“Stay, low, low, low!!!”, our guide was yelling, hardly audible, as the wind was howling, “lie on the ground!!!”. I dove to the ground with my feet slipping on the small rocks. The wind had suddenly picked up and was about to blow us off the mountain, but by staying low we managed to avoid a major disaster. We were on our way back from the summit of Mount Bonete (at 5,000 metres altitude), an acclimatisation climb to test our skills. If this acclimatisation climb was going to be anything like summiting Aconcagua itself, we were in for a few very tough days climbing the ‘real’ mountain.
On our way to Mount Bonete, own photo
A quick recap from my latest post We were climbing Aconcagua in Argentina, the highest mountain in the Southern hemisphere, with an international bunch of climbers. We started off in Mendoza, famous for its wine, and were now on the slopes of the mountain, in a tented camp in Plaza de Mulas, base camp for most climbers attempting to climb Aconcagua.
On our way to Plaza de Mulas, own photo
We had set of to Mount Bonete from Plaza de Mulas, base camp for Aconcagua, at 4,370 metres of altitude. Plaza de Mulas is named after the mules, the hardy animals that carry most of the food, tents and luggage for everybody up to base camp.
mules, own photo
Plaza de Mulas is an interesting place, almost like a village, it has internet service, albeit quite expensive, and you can take a hot shower if you are ready to pay for it. It’s a place where some people get the first real signs of altitude sickness, and it has doctors that will check everybody for any signs before they will give the green light to proceed up the mountain. If the light is red then many people are ordered to go down, often with the helicopter.
helicopter near base camp, own photo
But Plaza de Mulas is also a place for waiting, acclimatising, waiting for a weather window, or resting after the first luggage drops at the higher camps. The camp can be really cold, depending on the weather and can be hit by serious snow storms as well.
plaza de mulas, own photo
It is in Plaza de Mulas where we also had our practise session with the crampons and ice axe. We were not carrying a lot of technical equipment, but a few items are compulsory for climbing Aconcagua: helmet, crampons and an ice axe. We had been carrying our own, but you can also rent this gear before the climb in Mendoza. We didn’t want to take the risk of relying on this important gear without knowing the quality of the items, and that is why we decided to carry our own gear. The ice axe would only be for arresting a fall (there is no ice climbing involved), and the crampons, the metal spikes that you can bind under you shoes, are for the very steep slopes that are covered in snow and ice.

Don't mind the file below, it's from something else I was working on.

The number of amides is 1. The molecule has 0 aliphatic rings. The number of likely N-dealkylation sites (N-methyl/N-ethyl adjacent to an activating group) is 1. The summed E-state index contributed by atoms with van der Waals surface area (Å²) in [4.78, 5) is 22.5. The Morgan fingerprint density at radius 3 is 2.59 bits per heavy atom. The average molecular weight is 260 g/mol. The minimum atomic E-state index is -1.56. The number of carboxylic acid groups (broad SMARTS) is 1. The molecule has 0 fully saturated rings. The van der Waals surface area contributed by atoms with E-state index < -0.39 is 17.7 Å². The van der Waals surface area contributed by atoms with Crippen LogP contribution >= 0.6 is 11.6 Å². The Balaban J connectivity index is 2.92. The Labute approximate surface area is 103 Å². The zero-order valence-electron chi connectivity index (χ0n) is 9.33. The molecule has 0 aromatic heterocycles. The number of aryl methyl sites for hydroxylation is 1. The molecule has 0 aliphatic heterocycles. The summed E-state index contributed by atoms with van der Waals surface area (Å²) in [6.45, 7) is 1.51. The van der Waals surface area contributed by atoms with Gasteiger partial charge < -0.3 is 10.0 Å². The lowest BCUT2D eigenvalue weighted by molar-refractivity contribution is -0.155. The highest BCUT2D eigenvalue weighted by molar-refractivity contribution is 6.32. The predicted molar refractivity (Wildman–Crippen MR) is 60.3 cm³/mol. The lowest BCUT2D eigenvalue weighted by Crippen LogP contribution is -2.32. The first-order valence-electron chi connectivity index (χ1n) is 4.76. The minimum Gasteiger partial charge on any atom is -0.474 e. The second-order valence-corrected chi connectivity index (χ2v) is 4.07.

So there we were, practising, sliding down some gentle snow slopes near the camp, turning around quickly and try and arrest the fall with the ice axe, while at the same time trying not to get our crampons catch the ground. It all went pretty well and would be even more fun if it wasn’t so cold.
Practising, own photo
The exercise was followed by our climb up to Mount Bonete, the acclimatisation climb. We battled those sudden strong winds, snowfall and very cold temperatures, but all in all it went pretty well. The sudden wind disappeared as quickly as it came and we all came down safely. Our guide was reacting a little panicky when the wind was suddenly blowing, but we didn’t think much of it that time. We would see his panic again soon though, on the day of our summit push……
the top of Mount Bonete, own photo
The main reason for timing the summit attempt of course is the weather on the mountain. The high winds are the key issue, which make climbing nearly impossible, 120 kilometre per hour winds are not uncommon. After a few days, our daily walk to the weather station finally brought a bit more positive news, it was “go” time…. Finally we were off, on our way to Camp 1 at Plaza Canada, where we had dropped some of our luggage a few days earlier.
below some facts about Aconcagua:
Aconcagua – some facts:
• 6,961 metres high (22,837 ft)
• Highest mountain outside Asia
• Highest point in the Southern Hemisphere
• Part of the Andes mountain range
• 15 kilometres from the border with Chile
• Aconcagua is one of the Seven Summits
• ‘Aconcagua’ either means ‘Sentinel of Stone’, ‘White Sentinel’, there are some other meanings around as well
Climbing routes on Aconcagua
• The North route is the normal route
• The North route does not require any technical climbing
• The camp sites on the northern route that we passed through were:
o Penitentes 2,740 metres
o Confluencia 3,380 metres
o Plaza Francia
o Plaza de Mulas 4,370 m, base camp
o Plaza Canada, 5,050 metres
o Nido de Cóndores, 5,570 metres
o Plaza Colera, 6,000 metres
• Our estimate is that around 30 % of climbers succeed in reaching the top
photos are my own unless specified otherwise